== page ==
OFAC revokes so-called U-turn authorization for Cuba-related financial transactions
OFAC published a final rule that modifies the Cuban Assets Control Regulations to revoke the so-called "U-turn" authorization.
With the introduction of Modern Slavery legislation in Australia and with it a requirement to report publically on the risk of Modern Slavery in supply chains, a key modern slavery risk for energy companies lies within the cobalt used in batteries. The labour required to mine and supply cobalt is often characterised by modern slavery practices such as forced labour, and the worst forms of child labour.
Reliable energy storage for renewables energy producers is key, and batteries can be a reliable solution. South Australia is building a $1 billion solar farm and battery project and plans for several others to follow.1 These battery packs, like almost every other electronic devices on the market, use lithium-ion batteries.2 The key component contained within them, cobalt, makes the battery lighter, smaller, and more reliable than traditional lead-acid batteries. Such is the global demand that a 2.5 million tonne deficit is forecast for 2020.3 Some companies are going as far as securing a 10-year contract for cobalt supply in order to maintain reliable supply.5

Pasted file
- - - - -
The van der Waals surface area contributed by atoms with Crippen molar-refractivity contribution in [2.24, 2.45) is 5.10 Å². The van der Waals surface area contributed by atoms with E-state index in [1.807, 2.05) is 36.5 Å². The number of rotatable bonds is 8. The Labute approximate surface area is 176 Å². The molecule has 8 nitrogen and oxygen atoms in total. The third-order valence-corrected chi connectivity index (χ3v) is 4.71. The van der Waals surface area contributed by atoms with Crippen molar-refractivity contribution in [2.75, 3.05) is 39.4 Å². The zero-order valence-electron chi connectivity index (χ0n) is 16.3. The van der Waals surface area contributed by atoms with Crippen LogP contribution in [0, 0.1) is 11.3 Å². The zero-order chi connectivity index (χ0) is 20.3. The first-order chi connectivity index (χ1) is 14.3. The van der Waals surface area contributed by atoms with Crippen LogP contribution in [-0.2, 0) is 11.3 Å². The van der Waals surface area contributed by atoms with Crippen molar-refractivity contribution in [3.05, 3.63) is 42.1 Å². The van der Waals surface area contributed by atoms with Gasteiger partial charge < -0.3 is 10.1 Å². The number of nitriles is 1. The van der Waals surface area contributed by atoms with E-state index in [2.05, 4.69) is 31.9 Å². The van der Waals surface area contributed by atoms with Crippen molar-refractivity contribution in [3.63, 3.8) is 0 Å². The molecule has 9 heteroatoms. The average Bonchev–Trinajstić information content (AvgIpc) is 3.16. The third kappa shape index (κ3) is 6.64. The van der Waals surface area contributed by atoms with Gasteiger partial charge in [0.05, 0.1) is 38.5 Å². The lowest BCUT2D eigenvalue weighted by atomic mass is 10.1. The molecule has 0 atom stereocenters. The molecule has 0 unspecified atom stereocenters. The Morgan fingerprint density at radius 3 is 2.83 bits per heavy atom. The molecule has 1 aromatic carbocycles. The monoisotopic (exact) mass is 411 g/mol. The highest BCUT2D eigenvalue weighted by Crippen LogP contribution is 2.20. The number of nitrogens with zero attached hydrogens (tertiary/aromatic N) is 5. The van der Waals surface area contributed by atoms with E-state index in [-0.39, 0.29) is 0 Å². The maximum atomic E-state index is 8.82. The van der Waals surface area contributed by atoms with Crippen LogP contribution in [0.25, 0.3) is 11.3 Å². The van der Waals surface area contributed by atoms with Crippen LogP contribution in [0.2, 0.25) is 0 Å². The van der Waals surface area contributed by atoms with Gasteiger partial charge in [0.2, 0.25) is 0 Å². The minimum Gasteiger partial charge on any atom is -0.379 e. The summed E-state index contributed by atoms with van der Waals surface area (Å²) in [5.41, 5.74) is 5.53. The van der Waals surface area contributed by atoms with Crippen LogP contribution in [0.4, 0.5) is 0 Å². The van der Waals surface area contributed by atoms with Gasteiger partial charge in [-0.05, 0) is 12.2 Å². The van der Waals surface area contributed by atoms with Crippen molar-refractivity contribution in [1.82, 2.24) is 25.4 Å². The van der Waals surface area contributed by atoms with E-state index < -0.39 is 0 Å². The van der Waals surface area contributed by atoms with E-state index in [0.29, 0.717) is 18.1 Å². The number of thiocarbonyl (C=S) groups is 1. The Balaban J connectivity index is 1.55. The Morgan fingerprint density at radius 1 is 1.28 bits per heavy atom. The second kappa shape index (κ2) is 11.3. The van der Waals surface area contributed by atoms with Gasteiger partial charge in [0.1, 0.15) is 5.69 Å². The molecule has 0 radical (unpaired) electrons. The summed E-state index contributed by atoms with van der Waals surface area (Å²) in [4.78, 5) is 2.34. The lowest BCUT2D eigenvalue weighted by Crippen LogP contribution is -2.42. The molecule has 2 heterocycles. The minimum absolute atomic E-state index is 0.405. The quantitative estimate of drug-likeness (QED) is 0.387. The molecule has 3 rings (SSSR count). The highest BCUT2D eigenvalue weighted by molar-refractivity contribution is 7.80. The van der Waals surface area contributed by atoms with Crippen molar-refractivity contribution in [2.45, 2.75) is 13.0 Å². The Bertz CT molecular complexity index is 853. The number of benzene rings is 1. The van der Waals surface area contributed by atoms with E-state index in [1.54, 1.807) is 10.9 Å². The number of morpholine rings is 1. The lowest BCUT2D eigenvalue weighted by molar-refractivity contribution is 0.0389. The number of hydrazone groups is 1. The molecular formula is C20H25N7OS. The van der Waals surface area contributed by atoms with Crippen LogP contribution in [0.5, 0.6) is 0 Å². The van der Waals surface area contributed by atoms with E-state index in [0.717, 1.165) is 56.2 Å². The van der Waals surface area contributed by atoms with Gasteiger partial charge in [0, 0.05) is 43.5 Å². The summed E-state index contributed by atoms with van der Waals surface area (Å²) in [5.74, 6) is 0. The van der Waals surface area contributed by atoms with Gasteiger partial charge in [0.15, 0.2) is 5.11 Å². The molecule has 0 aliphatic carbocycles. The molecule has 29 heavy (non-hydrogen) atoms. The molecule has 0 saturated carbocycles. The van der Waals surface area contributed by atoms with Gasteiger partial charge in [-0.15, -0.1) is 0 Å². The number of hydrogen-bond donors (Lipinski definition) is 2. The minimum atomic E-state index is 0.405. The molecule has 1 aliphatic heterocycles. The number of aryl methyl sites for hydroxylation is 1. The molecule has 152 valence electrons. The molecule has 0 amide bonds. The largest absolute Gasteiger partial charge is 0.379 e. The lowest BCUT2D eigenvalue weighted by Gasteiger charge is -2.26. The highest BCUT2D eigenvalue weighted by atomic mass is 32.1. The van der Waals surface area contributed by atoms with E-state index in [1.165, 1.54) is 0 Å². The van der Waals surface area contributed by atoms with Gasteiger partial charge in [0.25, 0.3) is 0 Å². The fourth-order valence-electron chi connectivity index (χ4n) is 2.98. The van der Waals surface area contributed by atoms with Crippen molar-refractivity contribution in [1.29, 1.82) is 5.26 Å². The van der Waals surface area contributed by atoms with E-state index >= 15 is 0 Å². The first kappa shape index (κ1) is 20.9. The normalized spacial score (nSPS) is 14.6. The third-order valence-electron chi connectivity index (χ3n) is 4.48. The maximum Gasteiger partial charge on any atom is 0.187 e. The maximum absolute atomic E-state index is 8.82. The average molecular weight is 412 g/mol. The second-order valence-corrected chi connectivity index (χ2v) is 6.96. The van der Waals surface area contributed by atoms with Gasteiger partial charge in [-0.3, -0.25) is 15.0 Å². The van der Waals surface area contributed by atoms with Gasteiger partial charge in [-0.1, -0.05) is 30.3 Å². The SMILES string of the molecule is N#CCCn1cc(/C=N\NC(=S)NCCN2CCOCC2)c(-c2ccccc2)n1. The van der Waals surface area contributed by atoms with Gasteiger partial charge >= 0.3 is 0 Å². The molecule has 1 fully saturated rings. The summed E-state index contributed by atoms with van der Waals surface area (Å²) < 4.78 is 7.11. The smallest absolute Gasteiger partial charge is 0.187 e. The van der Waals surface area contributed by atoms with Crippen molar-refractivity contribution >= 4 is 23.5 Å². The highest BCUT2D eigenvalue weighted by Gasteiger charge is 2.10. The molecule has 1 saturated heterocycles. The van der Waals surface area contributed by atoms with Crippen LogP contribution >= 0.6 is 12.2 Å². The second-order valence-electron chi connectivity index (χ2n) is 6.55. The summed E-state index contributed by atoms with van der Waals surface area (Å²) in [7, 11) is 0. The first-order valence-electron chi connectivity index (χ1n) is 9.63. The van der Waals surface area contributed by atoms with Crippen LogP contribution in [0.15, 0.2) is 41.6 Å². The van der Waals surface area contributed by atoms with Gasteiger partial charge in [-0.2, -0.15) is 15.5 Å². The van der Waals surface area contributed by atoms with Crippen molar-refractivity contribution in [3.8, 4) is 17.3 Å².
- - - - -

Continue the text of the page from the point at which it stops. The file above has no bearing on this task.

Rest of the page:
Despite the market demand, cobalt operations are largely unregulated. Unlike gold, coltan and tin, cobalt is not covered under existing conflict mineral regulations such as the Securities and Exchange Commission’s disclosure requirements, which require companies to establish a due diligence program for suppliers.
Approximately 60% of the world’s cobalt is mined in the Democratic Republic of Congo (DRC), where a significant number of modern slavery instances, including human trafficking, coercion and exploitation, have been reported to be connected with the labour used in cobalt mining.5 Children as young as seven work in perilous conditions, particularly in informal or artisanal mines where cobalt is extracted from rocks by hand without protective equipment, for up to 12 hours a day. Many miners, both adults and children, later experience potentially fatal health effects from the prolonged exposure to cobalt dust. Violence from supervisors and mine collapses are common. Once mined, the cobalt passes “downstream” in the supply chain through traders, subcontractors, smelters and importers, before it reaches the manufacturer. The global and complex nature of this process means it is often several layers removed from the corporate purchaser and any modern slavery risks are obscured by the numerous and opaque supply chain links.